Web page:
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Little chance Congress can kill Mueller's funding

President Donald Trump Friday morning tweeted about the "costly" Russia investigations, the latest in a string of conservative complaints about the Russia probe led by special counsel Robert Mueller.

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Evan Perez, Jeremy Herb
Manu Raju (CNN)
(CNN) — President Donald Trump Friday morning tweeted about the "costly" Russia investigations, the latest in a string of conservative complaints about the Russia probe led by special counsel Robert Mueller.

But Congress actually has little recourse to fight the budget for the special counsel.

The budget for Mueller's probe, which is investigating possible collusion between Trump associates and Russian officials and obstruction of justice, is not part of the annual funding for the Justice Department that Congress approves.

Instead, it comes out of a separate revolving Treasury Department account for "permanent, indefinite appropriations" and it is set up for things like special investigations. The special counsel has submitted his budget to the Justice Department for review.

A congressional appropriations aide said that the Justice Department is given financial discretion to appropriate funds for the special counsel probe, although the oversight committees do receive "accounting material related to this activity."

Conservative lawmakers like Rep. Steve King of Iowa told Politico they're planning to vocally object to Mueller's spending as an open-ended fishing expedition. And Trump has long railed against Mueller's investigation on Twitter as a "witch hunt" and "taxpayer funded charade."

But the only way Congress can halt the Mueller investigation is to pass a law or insert a rider in a spending bill to try to prevent any money from being spent on the special counsel probe.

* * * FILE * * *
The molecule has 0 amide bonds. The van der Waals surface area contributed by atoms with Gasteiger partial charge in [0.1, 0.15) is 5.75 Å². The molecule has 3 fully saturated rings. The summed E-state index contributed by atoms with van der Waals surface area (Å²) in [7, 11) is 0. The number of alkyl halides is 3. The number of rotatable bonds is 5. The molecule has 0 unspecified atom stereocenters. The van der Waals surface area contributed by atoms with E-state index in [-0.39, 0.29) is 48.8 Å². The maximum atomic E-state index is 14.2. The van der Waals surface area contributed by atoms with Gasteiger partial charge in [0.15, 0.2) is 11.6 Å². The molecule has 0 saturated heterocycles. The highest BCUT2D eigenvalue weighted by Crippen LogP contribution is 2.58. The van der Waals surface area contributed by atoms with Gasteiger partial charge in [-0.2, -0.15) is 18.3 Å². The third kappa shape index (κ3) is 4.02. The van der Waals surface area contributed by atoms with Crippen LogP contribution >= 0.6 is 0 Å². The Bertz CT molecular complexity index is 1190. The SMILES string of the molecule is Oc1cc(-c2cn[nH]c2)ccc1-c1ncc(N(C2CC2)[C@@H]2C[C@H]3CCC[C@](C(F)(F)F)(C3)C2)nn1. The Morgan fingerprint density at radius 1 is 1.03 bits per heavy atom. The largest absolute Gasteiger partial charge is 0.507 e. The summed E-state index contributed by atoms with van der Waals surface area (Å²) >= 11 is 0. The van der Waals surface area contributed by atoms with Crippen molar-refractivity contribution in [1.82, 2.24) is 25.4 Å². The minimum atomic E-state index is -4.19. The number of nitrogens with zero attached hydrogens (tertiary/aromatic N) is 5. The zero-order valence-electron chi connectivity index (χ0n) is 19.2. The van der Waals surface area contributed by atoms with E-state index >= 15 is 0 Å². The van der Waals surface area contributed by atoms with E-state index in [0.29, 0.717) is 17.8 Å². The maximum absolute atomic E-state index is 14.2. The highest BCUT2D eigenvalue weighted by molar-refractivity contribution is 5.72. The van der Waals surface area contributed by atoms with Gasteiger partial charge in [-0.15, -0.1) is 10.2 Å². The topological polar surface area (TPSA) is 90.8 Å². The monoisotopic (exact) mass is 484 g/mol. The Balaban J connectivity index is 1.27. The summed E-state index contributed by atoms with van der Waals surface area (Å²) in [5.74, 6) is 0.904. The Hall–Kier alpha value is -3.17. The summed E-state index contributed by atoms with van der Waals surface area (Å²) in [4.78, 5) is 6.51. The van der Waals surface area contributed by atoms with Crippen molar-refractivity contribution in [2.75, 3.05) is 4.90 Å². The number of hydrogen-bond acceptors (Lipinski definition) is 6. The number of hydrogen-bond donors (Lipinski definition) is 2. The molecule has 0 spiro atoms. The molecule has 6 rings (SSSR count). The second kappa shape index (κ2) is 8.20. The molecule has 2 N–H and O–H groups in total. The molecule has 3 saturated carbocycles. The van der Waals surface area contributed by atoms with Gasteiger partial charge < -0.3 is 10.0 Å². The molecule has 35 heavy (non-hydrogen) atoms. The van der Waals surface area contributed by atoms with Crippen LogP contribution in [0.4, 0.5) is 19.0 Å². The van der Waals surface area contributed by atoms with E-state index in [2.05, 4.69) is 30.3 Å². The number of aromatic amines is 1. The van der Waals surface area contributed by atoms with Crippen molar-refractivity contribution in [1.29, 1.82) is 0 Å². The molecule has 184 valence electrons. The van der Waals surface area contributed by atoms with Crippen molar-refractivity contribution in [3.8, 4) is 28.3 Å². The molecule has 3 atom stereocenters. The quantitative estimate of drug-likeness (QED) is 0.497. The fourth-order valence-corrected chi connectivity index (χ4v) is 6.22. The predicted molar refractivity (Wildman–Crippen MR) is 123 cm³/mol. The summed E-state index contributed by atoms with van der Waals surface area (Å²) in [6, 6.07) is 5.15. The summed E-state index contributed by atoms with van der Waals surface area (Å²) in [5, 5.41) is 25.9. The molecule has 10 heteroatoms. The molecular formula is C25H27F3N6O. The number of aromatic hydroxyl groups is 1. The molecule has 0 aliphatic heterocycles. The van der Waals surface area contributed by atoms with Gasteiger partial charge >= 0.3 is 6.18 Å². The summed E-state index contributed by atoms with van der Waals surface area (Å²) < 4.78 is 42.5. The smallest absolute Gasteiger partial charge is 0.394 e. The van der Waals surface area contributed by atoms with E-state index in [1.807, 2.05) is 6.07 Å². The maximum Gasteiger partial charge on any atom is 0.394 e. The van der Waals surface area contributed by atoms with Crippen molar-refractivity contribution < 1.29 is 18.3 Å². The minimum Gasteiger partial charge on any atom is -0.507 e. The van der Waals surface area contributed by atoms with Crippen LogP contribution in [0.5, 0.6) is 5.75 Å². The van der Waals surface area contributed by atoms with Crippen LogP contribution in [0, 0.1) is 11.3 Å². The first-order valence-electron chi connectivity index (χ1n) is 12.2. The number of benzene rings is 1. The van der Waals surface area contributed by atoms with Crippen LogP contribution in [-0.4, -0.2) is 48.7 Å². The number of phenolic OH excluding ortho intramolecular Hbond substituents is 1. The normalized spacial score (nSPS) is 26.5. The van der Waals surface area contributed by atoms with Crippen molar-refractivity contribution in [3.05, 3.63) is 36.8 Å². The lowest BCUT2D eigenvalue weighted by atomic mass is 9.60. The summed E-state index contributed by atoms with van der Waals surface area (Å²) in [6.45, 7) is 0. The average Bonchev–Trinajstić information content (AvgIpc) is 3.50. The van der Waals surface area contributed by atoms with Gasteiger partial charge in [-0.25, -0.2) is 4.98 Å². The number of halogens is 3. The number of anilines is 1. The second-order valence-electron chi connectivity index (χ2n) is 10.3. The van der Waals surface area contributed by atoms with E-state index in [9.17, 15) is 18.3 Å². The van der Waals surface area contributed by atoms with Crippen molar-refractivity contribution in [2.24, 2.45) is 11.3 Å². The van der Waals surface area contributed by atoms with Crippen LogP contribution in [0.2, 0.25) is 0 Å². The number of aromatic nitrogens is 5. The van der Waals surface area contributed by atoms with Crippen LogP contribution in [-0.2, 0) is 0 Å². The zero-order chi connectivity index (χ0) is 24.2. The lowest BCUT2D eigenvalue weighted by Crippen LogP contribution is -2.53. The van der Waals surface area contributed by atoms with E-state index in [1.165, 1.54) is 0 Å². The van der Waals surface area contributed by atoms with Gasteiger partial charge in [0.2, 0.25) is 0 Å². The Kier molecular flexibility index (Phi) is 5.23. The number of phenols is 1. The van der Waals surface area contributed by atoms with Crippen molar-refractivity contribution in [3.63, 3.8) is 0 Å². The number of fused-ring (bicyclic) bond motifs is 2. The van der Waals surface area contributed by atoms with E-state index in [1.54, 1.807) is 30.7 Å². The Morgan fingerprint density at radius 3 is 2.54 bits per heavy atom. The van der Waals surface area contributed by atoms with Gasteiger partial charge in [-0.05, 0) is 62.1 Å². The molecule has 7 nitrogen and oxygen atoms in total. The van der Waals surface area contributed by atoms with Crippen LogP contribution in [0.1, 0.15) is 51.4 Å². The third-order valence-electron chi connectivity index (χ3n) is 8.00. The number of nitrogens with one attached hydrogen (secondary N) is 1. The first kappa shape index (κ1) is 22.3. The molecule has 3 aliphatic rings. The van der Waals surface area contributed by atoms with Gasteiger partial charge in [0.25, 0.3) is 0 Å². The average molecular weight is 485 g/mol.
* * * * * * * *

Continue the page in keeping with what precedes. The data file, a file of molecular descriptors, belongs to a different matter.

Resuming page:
The odds of such a measure passing are almost nil.

Not only would trying to kill the Mueller budget lack the votes, the GOP leaders have shown little appetite for the fight.

One example: When the House considered a spending bill for the Justice Department in September, Rep. Ron DeSantis of Florida submitted an amendment that would have cut off funding for Mueller's probe after six months, and it would have limited the investigation only to matters that occurred after Trump declared his presidential run.

House Republican leaders did not allow the amendment to proceed to the floor for a vote.

The House appropriations committee has steered clear of the issue coming from both sides, as it rejected an amendment on the Justice Department funding bill from ranking Democrat Nita Lowey of New York that would have blocked any funds from being used "to obstruct, hinder, frustrate, impede, or prevent any investigative work" of the special counsel.

The Senate appropriations committee, meanwhile, adopted report language directing the Justice Department leaders "to adhere faithfully to all of its established processes and regulations regarding the operations of any Special Counsel."

Still, as Mueller's budget is made public, conservative critics are likely to complain loudly about the cost of the probe, not to mention the congressional investigations into Russian election meddling if they spill into 2018.

Republican calls for the Hill's Russia probes to wrap it up are growing louder. Senate intelligence chairman Richard Burr of North Carolina has set a time early next year for his investigation to finish, while Rep. Mike Conaway of Texas has said he is trying to conclude the House intelligence panel's investigation as soon as the committee is able.

Trump and his allies on the Hill will surely bang the drums loudly about the investigations until they have concluded. That's because the upcoming 2018 midterms are on the minds of both the Russia investigators and their critics, who accuse Democrats of seeking to extend the probes into the campaign season.

Mueller has not set a timetable on his probe.

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